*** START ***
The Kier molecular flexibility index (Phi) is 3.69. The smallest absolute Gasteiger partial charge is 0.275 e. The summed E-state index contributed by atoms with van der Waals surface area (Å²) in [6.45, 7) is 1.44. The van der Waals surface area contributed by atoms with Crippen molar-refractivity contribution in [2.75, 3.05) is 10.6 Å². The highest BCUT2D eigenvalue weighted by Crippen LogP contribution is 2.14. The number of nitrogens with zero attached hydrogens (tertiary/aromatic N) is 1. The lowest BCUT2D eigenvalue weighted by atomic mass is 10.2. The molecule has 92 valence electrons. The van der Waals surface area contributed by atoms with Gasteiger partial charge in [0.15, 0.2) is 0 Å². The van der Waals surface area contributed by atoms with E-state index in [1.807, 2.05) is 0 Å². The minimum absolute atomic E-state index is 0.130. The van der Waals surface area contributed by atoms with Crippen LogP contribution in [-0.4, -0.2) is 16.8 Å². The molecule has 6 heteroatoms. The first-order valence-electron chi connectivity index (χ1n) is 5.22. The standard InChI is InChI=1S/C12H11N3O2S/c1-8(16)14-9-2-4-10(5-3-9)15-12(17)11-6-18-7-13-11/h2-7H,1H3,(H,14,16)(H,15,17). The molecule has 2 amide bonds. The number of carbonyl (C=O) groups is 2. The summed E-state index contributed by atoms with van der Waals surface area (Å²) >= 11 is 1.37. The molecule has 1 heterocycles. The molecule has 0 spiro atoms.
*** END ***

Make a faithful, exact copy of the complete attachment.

The Kier molecular flexibility index (Phi) is 3.69. The smallest absolute Gasteiger partial charge is 0.275 e. The summed E-state index contributed by atoms with van der Waals surface area (Å²) in [6.45, 7) is 1.44. The van der Waals surface area contributed by atoms with Crippen molar-refractivity contribution in [2.75, 3.05) is 10.6 Å². The highest BCUT2D eigenvalue weighted by Crippen LogP contribution is 2.14. The number of nitrogens with zero attached hydrogens (tertiary/aromatic N) is 1. The lowest BCUT2D eigenvalue weighted by atomic mass is 10.2. The molecule has 92 valence electrons. The van der Waals surface area contributed by atoms with Gasteiger partial charge in [0.15, 0.2) is 0 Å². The van der Waals surface area contributed by atoms with E-state index in [1.807, 2.05) is 0 Å². The minimum absolute atomic E-state index is 0.130. The van der Waals surface area contributed by atoms with Crippen LogP contribution in [-0.4, -0.2) is 16.8 Å². The molecule has 6 heteroatoms. The first-order valence-electron chi connectivity index (χ1n) is 5.22. The standard InChI is InChI=1S/C12H11N3O2S/c1-8(16)14-9-2-4-10(5-3-9)15-12(17)11-6-18-7-13-11/h2-7H,1H3,(H,14,16)(H,15,17). The molecule has 2 amide bonds. The number of carbonyl (C=O) groups is 2. The summed E-state index contributed by atoms with van der Waals surface area (Å²) >= 11 is 1.37. The molecule has 1 heterocycles. The molecule has 0 spiro atoms.